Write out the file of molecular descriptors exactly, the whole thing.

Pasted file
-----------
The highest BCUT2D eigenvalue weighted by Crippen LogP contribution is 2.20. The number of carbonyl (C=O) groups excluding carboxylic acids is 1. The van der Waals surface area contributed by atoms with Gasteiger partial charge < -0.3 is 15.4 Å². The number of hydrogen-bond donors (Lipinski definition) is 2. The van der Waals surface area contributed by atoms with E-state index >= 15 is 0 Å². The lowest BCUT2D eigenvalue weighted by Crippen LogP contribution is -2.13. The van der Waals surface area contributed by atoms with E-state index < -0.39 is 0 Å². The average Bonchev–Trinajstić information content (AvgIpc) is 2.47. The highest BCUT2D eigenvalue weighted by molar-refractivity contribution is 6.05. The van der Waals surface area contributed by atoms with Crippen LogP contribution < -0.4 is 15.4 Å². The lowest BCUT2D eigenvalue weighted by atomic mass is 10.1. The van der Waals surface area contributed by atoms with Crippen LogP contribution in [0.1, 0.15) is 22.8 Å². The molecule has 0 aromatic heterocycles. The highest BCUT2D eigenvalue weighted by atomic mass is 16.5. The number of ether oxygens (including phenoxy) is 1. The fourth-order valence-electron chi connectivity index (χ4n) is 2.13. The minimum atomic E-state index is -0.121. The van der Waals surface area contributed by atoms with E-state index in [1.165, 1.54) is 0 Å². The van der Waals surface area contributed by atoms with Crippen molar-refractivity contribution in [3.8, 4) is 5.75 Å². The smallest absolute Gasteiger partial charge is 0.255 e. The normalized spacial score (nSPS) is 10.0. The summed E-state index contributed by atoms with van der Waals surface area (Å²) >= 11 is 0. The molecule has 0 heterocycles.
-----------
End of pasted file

The highest BCUT2D eigenvalue weighted by Crippen LogP contribution is 2.20. The number of carbonyl (C=O) groups excluding carboxylic acids is 1. The van der Waals surface area contributed by atoms with Gasteiger partial charge < -0.3 is 15.4 Å². The number of hydrogen-bond donors (Lipinski definition) is 2. The van der Waals surface area contributed by atoms with E-state index >= 15 is 0 Å². The lowest BCUT2D eigenvalue weighted by Crippen LogP contribution is -2.13. The van der Waals surface area contributed by atoms with E-state index < -0.39 is 0 Å². The average Bonchev–Trinajstić information content (AvgIpc) is 2.47. The highest BCUT2D eigenvalue weighted by molar-refractivity contribution is 6.05. The van der Waals surface area contributed by atoms with Crippen LogP contribution < -0.4 is 15.4 Å². The lowest BCUT2D eigenvalue weighted by atomic mass is 10.1. The van der Waals surface area contributed by atoms with Crippen LogP contribution in [0.1, 0.15) is 22.8 Å². The molecule has 0 aromatic heterocycles. The highest BCUT2D eigenvalue weighted by atomic mass is 16.5. The number of ether oxygens (including phenoxy) is 1. The fourth-order valence-electron chi connectivity index (χ4n) is 2.13. The minimum atomic E-state index is -0.121. The van der Waals surface area contributed by atoms with E-state index in [1.165, 1.54) is 0 Å². The van der Waals surface area contributed by atoms with Crippen molar-refractivity contribution in [3.8, 4) is 5.75 Å². The smallest absolute Gasteiger partial charge is 0.255 e. The normalized spacial score (nSPS) is 10.0. The summed E-state index contributed by atoms with van der Waals surface area (Å²) >= 11 is 0. The molecule has 0 heterocycles.